James M. Dangler, Robert W. Scheuerman, Robert N. Campbell, and Christopher A. Clark
For about 30 years, the Univ. of California has used advanced laboratory techniques in addition to traditional methods to produce pathogen-free and true-to-type sweetpotato seedstock. The effort continues with the varieties important in the marketplace today. This program serves as a model for the use of meristem culture by foundation sweetpotato programs in other states.
Barbara M. Reed
Cold hardening is an effective method for conditioning meristems for cryopreservation. ABA plays a role in hardening and produces increased hardiness in suspension cultured cells. This study was designed to determine if growth, in vitro, on ABA (5×10-5 M) for one week, would substitute for one week of cold hardening, and if ABA would provide additional conditioning when added in combination with cold hardening treatments. In vitro plantlets of Rubus spp. were grown for one week with or without cold hardening and with or without ABA. Meristems from these plants were frozen at 0.8C* min-1 to -35 C, then plunged into LN2, thawed, and plated on recovery medium. One month after thawing, cold-hardened plants with and without ABA treatment had recovery rates of up to 83%. Survival of plants grown at room temperature ranged from zero to 8% and zero to 28% for plants grown on ABA at room temperature. At the rates tested, ABA is less effective than cold hardening in conditioning apical meristems of in vitro Rubus plants for cryopreservation and provides no additional protection to cold-hardened meristems.
Michael E. Kane and Craig K. Chandler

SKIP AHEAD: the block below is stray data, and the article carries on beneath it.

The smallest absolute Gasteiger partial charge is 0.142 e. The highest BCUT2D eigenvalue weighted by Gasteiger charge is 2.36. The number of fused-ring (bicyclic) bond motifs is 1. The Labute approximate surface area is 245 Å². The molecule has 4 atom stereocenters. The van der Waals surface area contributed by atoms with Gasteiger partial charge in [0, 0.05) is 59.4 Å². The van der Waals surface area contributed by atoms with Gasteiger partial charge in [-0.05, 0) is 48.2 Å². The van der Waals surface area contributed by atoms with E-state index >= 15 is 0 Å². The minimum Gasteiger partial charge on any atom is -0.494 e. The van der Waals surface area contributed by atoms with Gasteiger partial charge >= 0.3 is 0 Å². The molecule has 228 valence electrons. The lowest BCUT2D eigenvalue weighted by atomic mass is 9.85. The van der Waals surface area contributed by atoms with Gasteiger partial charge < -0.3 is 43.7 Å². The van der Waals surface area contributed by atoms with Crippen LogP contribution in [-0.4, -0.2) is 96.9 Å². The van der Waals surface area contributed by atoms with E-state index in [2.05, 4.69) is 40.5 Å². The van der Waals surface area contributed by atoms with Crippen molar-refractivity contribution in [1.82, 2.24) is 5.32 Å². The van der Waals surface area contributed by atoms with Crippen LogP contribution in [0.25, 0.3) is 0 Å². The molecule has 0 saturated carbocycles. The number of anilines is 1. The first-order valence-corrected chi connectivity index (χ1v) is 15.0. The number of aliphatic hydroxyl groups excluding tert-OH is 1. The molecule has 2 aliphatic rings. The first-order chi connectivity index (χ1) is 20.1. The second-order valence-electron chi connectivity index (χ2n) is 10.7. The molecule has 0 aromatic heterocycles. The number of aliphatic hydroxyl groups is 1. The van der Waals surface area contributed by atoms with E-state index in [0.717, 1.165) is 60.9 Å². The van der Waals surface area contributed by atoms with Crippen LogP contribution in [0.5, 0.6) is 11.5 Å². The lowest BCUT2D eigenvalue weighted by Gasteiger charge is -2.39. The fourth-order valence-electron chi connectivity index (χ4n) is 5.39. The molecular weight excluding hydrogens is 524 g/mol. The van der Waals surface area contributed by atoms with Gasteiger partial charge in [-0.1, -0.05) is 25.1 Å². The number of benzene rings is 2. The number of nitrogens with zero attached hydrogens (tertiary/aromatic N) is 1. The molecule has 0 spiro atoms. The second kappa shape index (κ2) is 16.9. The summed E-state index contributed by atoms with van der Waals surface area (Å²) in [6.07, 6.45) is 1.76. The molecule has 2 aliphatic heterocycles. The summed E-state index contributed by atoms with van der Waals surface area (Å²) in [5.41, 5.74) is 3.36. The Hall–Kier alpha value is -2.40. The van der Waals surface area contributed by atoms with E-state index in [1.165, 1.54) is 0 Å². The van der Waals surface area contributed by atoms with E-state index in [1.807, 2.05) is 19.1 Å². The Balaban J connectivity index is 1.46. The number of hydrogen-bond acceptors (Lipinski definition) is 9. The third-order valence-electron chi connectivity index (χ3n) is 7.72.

Many horticultural crops are infected with bacterial, fungal, or viral pathogens that reduce yield and/or quality. Recovery and maintenance of pathogen eradicated crops, such as strawberry (Fragaria × ananassa Duch.), have been possible following the isolation and culture of apical meristems or meristem-tips in vitro. A laboratory exercise has been developed to provide experience in the procedures required for the isolation, surface disinfection, and in vitro establishment of meristem-tip explants excised from strawberry stolons. Stolons are obtained from greenhouse-grown strawberries (`Sweet Charlie') maintained in hanging baskets under a 14-h photoperiod. Stolons are cut into single-node segments and terminal tips. The leaf blades are removed and the nodal sections are rinsed and then surface-disinfected by successive agitation in 70% ethanol and 1.05% sodium hypochlorite, followed by three rinses in sterile deionized water. In the transfer hoods, each student attempts to isolate meristem-tips and shoot tips of various sizes under high magnification provided by a stereomicroscope. Explants are inoculated onto Murashige and Skoog basal medium (Murashige and Skoog, 1962) supplemented with 30 g/liter sucrose, 80 mg/liter adenine sulfate, 1.0 mg/liter benzyladenine, 1.0 mg/liter indole-3-acetic acid, and 0.01 mg/liter gibberellic acid (GA3) and solidified as 45°slants with 1.25 g/liter Phytagel and 3.0 g/liter TC agar. Growth responses are monitored weekly. After 6 weeks, students record the percentage of visibly contaminated cultures and number shoots produced per explant. The relationship between initial explant size and in vitro growth is also determined. Students index their cultures for the presence of cultivable bacteria and fungi using sterility test media.